"Faust," according to Marlowe, conjured up the god of the nether world. There is little doubt that this and many other rhymes of a similar kind are the remains of charms used for casting lots to find a victim for sacrifice.
This process of "counting out" varies little in all the countries of the world, savage children and children of the European nations using very much the same words. In Greek and Roman times the sorcerers employed rhymes not very different from these of our children's games, some of which still retain Latin words that are relics of these people.
The dainty little rhyme:
One, two, buckle my shoe,
Three, four, knock at the door,
Five, six, pick up sticks,
Seven, eight, lay them straight,
Nine, ten, a big fat hen,
Eleven, twelve, who will delve?
Thirteen, fourteen, maids are courting,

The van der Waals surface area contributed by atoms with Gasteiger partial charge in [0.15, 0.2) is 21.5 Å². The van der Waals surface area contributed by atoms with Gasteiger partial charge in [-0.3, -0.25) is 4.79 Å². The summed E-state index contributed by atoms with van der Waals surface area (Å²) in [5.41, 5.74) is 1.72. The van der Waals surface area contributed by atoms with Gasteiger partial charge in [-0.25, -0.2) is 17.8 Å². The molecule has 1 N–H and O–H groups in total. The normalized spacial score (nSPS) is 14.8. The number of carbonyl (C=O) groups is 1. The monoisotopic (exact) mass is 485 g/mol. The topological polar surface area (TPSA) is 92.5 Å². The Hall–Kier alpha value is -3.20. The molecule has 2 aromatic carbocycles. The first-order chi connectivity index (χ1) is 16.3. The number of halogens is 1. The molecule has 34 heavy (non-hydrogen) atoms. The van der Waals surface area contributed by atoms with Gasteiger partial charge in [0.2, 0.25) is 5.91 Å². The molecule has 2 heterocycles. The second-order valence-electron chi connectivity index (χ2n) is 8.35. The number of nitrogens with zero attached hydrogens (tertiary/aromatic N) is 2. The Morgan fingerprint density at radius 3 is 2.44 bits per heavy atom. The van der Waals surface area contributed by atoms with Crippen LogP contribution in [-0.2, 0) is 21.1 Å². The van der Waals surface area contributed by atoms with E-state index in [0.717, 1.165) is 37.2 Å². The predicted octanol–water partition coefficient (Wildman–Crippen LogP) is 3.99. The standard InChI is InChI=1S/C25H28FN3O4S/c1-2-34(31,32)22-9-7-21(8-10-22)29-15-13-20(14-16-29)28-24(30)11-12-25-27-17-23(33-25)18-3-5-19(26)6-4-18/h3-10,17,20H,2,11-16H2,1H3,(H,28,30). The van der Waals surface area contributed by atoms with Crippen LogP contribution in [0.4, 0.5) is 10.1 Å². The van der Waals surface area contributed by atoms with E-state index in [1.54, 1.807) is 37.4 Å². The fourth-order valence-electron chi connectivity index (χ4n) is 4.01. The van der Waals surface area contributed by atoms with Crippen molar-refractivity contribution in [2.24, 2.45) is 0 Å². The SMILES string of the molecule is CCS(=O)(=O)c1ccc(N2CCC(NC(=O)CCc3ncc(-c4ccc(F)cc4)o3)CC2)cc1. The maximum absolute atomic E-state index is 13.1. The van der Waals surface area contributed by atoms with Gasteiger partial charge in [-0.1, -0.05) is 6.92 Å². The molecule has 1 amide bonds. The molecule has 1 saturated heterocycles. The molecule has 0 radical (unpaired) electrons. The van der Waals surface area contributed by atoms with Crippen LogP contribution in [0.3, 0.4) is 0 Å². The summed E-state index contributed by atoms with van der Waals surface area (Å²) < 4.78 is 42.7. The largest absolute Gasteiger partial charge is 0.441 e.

Fifteen, sixteen, maids are kissing.
Seventeen, eighteen, maids are Waiting,
Nineteen, twenty, my plate's empty! though not nearly so old as the genuine " counting out " rhymes, has its counterpart in Turkey, Italy, Germany, and Madagascar.
"Oranges and Lemons"
" London Bridge " is the oldest form of the " Oranges and Lemons " type of game, a game in which two players hold up arms to make a bridge, and then sing a long rhyme as the rest of the players, holding coats and skirts, run in and out as fast as they can, each trying not to be the " prisoner," always the object of such games. This game is older even than the historic bridge it immortalises, and is as well-known in other countries as our own. In Italy it is known as "Open the gates," the two capturing players being called St. Peter and St. Paul.
Here we dance Looby Loo, Here we dance Looby Light Here We dance Looby Loo, All on a summer's morning, with its actions of " hands in " and " hands out," " feet in " and " feet out," is a relic of the wild antic dancing which preceded every sacrificial or religious celebration in barbarous times.
" I sent a letter to my love," and " I have a little dog, and he won't bite you," are the same games, though the words are different. Both tell of that time when man had to Win his bride by some prowess in the field or sport. When won, we can see how very effectually she was his by the retrain that comes in so many games.